Blu-Ray Review: The Howling

Werewolf movies have become a popular sub-genre of horror cinema. Whilst they’ve been knocking around for a while, it probably wasn’t until the 1980’s that they seeped into popular culture (who can forget Teen Wolf?). Whilst not the most cinematic subject, An American Werewolf in London, Ginger Snaps and Dog Soldiers demonstrated what could be achieved with a little thought and creativity. Whilst the Underworld and Twilight films (and whatever Channing Tatum was meant to be in Jupiter Ascending) show their continuing pull. When it comes to the most complete lycanthrope film, there’s arguably none better than The Howling.

Karen White (Dee Wallace), an LA news anchor, is being stalked by a serial killer called Eddie Quist (Robert Picardo). She’s persuaded to act as bait to catch Eddie, but the plan goes awry and she’s only rescued at the last minute. Not before she witnesses something horrific, but the shock causes her to suffer amnesia. Her therapist, Dr. George Waggner (Patrick Macnee), advises Karen and her husband (Christopher Stone) to spend some time at The Colony; a secluded new age retreat. However, things soon start to get extremely hairy.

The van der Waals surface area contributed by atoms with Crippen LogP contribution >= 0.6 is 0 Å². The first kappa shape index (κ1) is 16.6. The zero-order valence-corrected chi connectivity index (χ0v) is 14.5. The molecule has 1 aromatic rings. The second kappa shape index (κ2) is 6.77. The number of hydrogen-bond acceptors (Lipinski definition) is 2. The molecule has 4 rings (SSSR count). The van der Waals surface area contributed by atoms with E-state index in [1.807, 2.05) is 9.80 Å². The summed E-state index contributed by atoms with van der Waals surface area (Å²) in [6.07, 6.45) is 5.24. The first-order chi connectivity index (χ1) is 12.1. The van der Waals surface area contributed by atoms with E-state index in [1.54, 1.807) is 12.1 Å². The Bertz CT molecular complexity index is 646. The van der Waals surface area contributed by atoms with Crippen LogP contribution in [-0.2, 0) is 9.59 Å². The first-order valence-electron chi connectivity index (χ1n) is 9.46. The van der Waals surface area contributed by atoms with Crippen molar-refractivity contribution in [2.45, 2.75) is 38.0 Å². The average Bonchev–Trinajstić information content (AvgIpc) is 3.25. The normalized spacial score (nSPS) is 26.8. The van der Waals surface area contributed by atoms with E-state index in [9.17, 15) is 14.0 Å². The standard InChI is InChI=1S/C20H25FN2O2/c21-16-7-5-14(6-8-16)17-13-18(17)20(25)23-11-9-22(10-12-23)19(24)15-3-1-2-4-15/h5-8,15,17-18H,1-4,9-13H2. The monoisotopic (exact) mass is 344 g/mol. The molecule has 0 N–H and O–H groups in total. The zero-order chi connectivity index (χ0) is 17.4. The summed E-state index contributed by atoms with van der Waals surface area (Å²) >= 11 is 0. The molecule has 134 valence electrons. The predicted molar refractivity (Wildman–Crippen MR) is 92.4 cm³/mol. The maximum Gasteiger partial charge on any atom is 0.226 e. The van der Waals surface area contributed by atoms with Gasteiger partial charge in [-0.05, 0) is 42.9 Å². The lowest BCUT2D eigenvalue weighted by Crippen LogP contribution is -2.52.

Very loosely adapted from Gary Brandner’s novel of the same name, The Howling still holds up today as one of the greatest werewolf films. Directed by Joe Dante, it still feels tense and scary without looking at all dated or cheap. Indeed, Rob Bottin’s special effects, especially the transformation, are some of the best you’ll see. The new restoration is fantastic, giving it a new lease of life. The Howling is a tense and fighting slice of horror, which gives you plenty to get your teeth into.

Brand New Extras:

  • Howlings Eternal with Producer Steven A. Lane
  • Cut to Shreds with Editor Mark Goldblatt
  • Interview with Co-writer Terence Winkless
  • Horror’s Hallowed Grounds: A Look at the Film’s Locations
  • Interview with Stop-Motion Animator David Allen
  • Audio Commentary with Author Gary Brandner

The Howling is released on DVD, Blu-ray and on Digital download by Studiocanal and is available now.

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